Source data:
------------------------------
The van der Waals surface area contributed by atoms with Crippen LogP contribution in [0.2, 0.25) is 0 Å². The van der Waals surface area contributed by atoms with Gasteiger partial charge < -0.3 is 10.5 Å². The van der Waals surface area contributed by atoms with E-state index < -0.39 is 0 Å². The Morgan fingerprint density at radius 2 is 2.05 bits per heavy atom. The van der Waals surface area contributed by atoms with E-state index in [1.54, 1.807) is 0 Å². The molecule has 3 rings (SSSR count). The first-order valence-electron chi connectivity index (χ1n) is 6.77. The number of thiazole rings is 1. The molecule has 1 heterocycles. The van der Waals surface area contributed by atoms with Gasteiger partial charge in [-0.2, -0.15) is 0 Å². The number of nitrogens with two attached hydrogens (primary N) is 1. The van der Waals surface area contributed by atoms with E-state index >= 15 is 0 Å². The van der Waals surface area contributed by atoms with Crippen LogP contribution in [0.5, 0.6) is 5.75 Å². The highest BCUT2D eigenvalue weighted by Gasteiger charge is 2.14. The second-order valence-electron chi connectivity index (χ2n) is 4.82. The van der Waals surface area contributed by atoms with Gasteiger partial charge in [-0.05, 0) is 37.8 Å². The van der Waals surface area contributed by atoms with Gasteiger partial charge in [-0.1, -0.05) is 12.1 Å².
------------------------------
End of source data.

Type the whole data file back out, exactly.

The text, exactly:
The van der Waals surface area contributed by atoms with Crippen LogP contribution in [0.2, 0.25) is 0 Å². The van der Waals surface area contributed by atoms with Gasteiger partial charge < -0.3 is 10.5 Å². The van der Waals surface area contributed by atoms with E-state index < -0.39 is 0 Å². The Morgan fingerprint density at radius 2 is 2.05 bits per heavy atom. The van der Waals surface area contributed by atoms with E-state index in [1.54, 1.807) is 0 Å². The molecule has 3 rings (SSSR count). The first-order valence-electron chi connectivity index (χ1n) is 6.77. The number of thiazole rings is 1. The molecule has 1 heterocycles. The van der Waals surface area contributed by atoms with Gasteiger partial charge in [-0.2, -0.15) is 0 Å². The number of nitrogens with two attached hydrogens (primary N) is 1. The van der Waals surface area contributed by atoms with E-state index >= 15 is 0 Å². The van der Waals surface area contributed by atoms with Crippen LogP contribution in [0.5, 0.6) is 5.75 Å². The highest BCUT2D eigenvalue weighted by Gasteiger charge is 2.14. The second-order valence-electron chi connectivity index (χ2n) is 4.82. The van der Waals surface area contributed by atoms with Gasteiger partial charge in [-0.05, 0) is 37.8 Å². The van der Waals surface area contributed by atoms with Gasteiger partial charge in [-0.1, -0.05) is 12.1 Å².